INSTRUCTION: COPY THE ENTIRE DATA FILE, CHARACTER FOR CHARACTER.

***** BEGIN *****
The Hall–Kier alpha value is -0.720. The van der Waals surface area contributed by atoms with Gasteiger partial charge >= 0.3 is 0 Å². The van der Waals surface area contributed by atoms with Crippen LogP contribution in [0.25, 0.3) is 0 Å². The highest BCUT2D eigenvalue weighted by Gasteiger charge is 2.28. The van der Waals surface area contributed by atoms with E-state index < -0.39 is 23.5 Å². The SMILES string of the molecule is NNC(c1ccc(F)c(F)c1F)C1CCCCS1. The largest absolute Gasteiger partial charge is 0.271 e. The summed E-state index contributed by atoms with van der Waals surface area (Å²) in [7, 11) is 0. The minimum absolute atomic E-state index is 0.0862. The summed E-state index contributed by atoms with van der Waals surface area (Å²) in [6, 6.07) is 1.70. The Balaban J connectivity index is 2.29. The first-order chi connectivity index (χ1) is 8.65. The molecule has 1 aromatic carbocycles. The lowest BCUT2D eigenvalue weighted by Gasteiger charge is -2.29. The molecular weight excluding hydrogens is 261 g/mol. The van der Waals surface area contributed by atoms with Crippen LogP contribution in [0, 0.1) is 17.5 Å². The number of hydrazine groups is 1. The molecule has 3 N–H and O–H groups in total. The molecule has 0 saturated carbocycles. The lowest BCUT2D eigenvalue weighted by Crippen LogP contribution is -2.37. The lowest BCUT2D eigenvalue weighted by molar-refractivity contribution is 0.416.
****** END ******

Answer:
The Hall–Kier alpha value is -0.720. The van der Waals surface area contributed by atoms with Gasteiger partial charge >= 0.3 is 0 Å². The van der Waals surface area contributed by atoms with Crippen LogP contribution in [0.25, 0.3) is 0 Å². The highest BCUT2D eigenvalue weighted by Gasteiger charge is 2.28. The van der Waals surface area contributed by atoms with E-state index < -0.39 is 23.5 Å². The SMILES string of the molecule is NNC(c1ccc(F)c(F)c1F)C1CCCCS1. The largest absolute Gasteiger partial charge is 0.271 e. The summed E-state index contributed by atoms with van der Waals surface area (Å²) in [7, 11) is 0. The minimum absolute atomic E-state index is 0.0862. The summed E-state index contributed by atoms with van der Waals surface area (Å²) in [6, 6.07) is 1.70. The Balaban J connectivity index is 2.29. The first-order chi connectivity index (χ1) is 8.65. The molecule has 1 aromatic carbocycles. The lowest BCUT2D eigenvalue weighted by Gasteiger charge is -2.29. The molecular weight excluding hydrogens is 261 g/mol. The van der Waals surface area contributed by atoms with Crippen LogP contribution in [0, 0.1) is 17.5 Å². The number of hydrazine groups is 1. The molecule has 3 N–H and O–H groups in total. The molecule has 0 saturated carbocycles. The lowest BCUT2D eigenvalue weighted by Crippen LogP contribution is -2.37. The lowest BCUT2D eigenvalue weighted by molar-refractivity contribution is 0.416.